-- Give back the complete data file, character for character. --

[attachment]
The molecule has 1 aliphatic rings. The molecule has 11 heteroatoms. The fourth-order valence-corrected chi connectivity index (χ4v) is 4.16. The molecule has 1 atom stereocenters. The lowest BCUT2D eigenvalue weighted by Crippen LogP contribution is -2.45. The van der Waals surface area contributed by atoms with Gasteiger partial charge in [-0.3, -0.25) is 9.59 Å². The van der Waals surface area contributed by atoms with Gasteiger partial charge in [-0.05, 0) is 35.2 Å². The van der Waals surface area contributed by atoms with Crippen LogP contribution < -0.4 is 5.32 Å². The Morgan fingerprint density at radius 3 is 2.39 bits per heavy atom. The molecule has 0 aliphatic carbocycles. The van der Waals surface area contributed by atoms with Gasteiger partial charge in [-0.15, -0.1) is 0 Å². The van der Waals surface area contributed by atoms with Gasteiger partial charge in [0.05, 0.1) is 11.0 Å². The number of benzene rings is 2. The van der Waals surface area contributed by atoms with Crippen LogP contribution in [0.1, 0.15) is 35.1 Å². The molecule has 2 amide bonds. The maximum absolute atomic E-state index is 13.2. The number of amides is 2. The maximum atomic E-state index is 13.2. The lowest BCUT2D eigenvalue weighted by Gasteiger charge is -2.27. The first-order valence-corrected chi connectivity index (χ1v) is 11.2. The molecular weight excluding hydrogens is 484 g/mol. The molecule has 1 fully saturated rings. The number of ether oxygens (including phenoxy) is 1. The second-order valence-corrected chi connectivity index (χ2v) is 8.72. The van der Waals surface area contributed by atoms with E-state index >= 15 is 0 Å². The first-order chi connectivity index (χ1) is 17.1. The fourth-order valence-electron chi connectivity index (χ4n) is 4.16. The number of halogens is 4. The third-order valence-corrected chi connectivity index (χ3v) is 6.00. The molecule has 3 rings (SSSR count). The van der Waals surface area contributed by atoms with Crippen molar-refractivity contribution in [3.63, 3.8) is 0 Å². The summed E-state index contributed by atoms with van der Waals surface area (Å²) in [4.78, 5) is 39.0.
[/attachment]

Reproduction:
The molecule has 1 aliphatic rings. The molecule has 11 heteroatoms. The fourth-order valence-corrected chi connectivity index (χ4v) is 4.16. The molecule has 1 atom stereocenters. The lowest BCUT2D eigenvalue weighted by Crippen LogP contribution is -2.45. The van der Waals surface area contributed by atoms with Gasteiger partial charge in [-0.3, -0.25) is 9.59 Å². The van der Waals surface area contributed by atoms with Gasteiger partial charge in [-0.05, 0) is 35.2 Å². The van der Waals surface area contributed by atoms with Crippen LogP contribution < -0.4 is 5.32 Å². The Morgan fingerprint density at radius 3 is 2.39 bits per heavy atom. The molecule has 0 aliphatic carbocycles. The van der Waals surface area contributed by atoms with Gasteiger partial charge in [-0.15, -0.1) is 0 Å². The van der Waals surface area contributed by atoms with Gasteiger partial charge in [0.05, 0.1) is 11.0 Å². The number of benzene rings is 2. The van der Waals surface area contributed by atoms with Crippen LogP contribution in [0.1, 0.15) is 35.1 Å². The molecule has 2 amide bonds. The maximum absolute atomic E-state index is 13.2. The number of amides is 2. The maximum atomic E-state index is 13.2. The lowest BCUT2D eigenvalue weighted by Gasteiger charge is -2.27. The first-order valence-corrected chi connectivity index (χ1v) is 11.2. The molecular weight excluding hydrogens is 484 g/mol. The molecule has 1 fully saturated rings. The number of ether oxygens (including phenoxy) is 1. The second-order valence-corrected chi connectivity index (χ2v) is 8.72. The van der Waals surface area contributed by atoms with E-state index >= 15 is 0 Å². The first-order chi connectivity index (χ1) is 17.1. The fourth-order valence-electron chi connectivity index (χ4n) is 4.16. The number of halogens is 4. The third-order valence-corrected chi connectivity index (χ3v) is 6.00. The molecule has 3 rings (SSSR count). The van der Waals surface area contributed by atoms with Crippen molar-refractivity contribution in [3.63, 3.8) is 0 Å². The summed E-state index contributed by atoms with van der Waals surface area (Å²) in [4.78, 5) is 39.0.